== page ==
Friday, August 21, 2015

An Insight into ICT’s Energy Consumption and its Implications

[This is a short introduction to the paper of the same title that was presented at "The Fourth Annual Kathmandu Conference on Nepal and Himalaya" on 23 July,2015. The full paper can be found at Martin Chautari's website [Link to Paper].]

The recently floated ICT policy draft and the IT policy of 2010 have both missed to address the energy demand of the proposed infrastructure and service developments beyond hinting it as a barrier. The wholesale developments in the ICT infrastructure to support online services that caters virtually every aspect of the society can bring the power infrastructure to its knees and by its own. There are fundamental limits to how far and fast the efficiency of the digital technology can evolve. The potential of ICT to improve the energy scenario assumes that the digital technology will be situated in every aspect of our lives to extract every tiny drop of efficiency from transportation, power and electricity, telecommunication to lighting our streets. The idea can be described as a move from the material to immaterial resource.

There are obvious flaws to such arguments for a country like Nepal. The saving of critical resources such as the energy due to the adoption of ICT and its efficient use will be buried by the growth that is expected from the IT and ICT policies themselves. This is not a new observed effect in the realm of technology and market dynamics. Since the early days of computing, ICT sector has seen massive improvement in the amount of energy consumed by computations. However, the necessity of the increase in the processing power and the exponential increase in the number of computers over the years have well and truly cancelled the gains over the years. The energy (specifically electricity) required by the computations have overtaken the efficiency in computing. Alarmingly the “Green by IT/ICT" and “Green in IT/ICT" enthusiasts have failed to give due attention to this rebound effect.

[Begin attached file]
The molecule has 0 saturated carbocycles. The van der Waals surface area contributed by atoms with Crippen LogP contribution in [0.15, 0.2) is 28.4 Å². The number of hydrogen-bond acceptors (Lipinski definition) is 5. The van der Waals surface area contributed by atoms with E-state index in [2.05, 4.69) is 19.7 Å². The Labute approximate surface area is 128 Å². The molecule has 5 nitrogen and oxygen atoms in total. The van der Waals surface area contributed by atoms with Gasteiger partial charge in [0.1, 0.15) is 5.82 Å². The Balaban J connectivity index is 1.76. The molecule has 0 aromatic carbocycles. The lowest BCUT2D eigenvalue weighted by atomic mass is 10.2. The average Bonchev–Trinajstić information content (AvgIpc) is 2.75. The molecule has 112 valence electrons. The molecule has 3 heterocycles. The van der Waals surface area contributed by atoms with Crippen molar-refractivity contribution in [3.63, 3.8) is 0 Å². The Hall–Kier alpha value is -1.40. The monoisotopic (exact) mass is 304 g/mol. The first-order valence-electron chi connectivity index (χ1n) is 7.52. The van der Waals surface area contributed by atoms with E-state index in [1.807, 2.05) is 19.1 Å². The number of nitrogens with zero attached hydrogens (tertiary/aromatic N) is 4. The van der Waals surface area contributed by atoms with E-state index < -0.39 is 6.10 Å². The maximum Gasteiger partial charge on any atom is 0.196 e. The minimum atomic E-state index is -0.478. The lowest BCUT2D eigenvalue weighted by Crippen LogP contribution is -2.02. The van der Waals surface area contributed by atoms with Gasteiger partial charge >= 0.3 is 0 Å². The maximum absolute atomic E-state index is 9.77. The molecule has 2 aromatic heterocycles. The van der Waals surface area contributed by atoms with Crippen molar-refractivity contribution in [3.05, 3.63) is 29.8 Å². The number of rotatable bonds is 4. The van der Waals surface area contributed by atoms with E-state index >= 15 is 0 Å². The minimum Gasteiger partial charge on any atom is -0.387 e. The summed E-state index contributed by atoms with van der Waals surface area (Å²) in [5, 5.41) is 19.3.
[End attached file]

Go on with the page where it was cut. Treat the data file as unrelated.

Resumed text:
The optimism placed in the digital technology to self-improve at a pace in order to be sustainable relies on technological assumptions some of which require the fundamental limits to be pushed by technological innovations. The improvement of the semiconductor industry is closely tied with the economics of the computer industry. The improvement in the technology to meet the doubling effect of number of electronic components inside the chip requires huge research investment. It is widely acknowledged that as long as the industry is getting the returns, the empirical interpretation of the Moore’s law is likely to continue. However, there are numerous challenges to such claims, that the halt in the pace is nearer than expected (as soon as 2036), as they rely on the transistors size to shrink beyond the current fundamental limits.Similarly the demand of the users’ for a faster broadband Internet and communications have been pushing the fundamental limits of the optical fibres specifically the Shannon’s limit Ellis.

These challenges to the trends, the regression effects and the halt in efficiency gains as the technology approaches the fundamental limits is likely to be seen in our lifetime and not in next-generation or beyond. These should have serious implications on the shape and size of the policy interventions regarding situating ICT as the key driver to economic growth expecting it to deliver sustainable growth while these unanswered questions are on the verge of bringing the house down.

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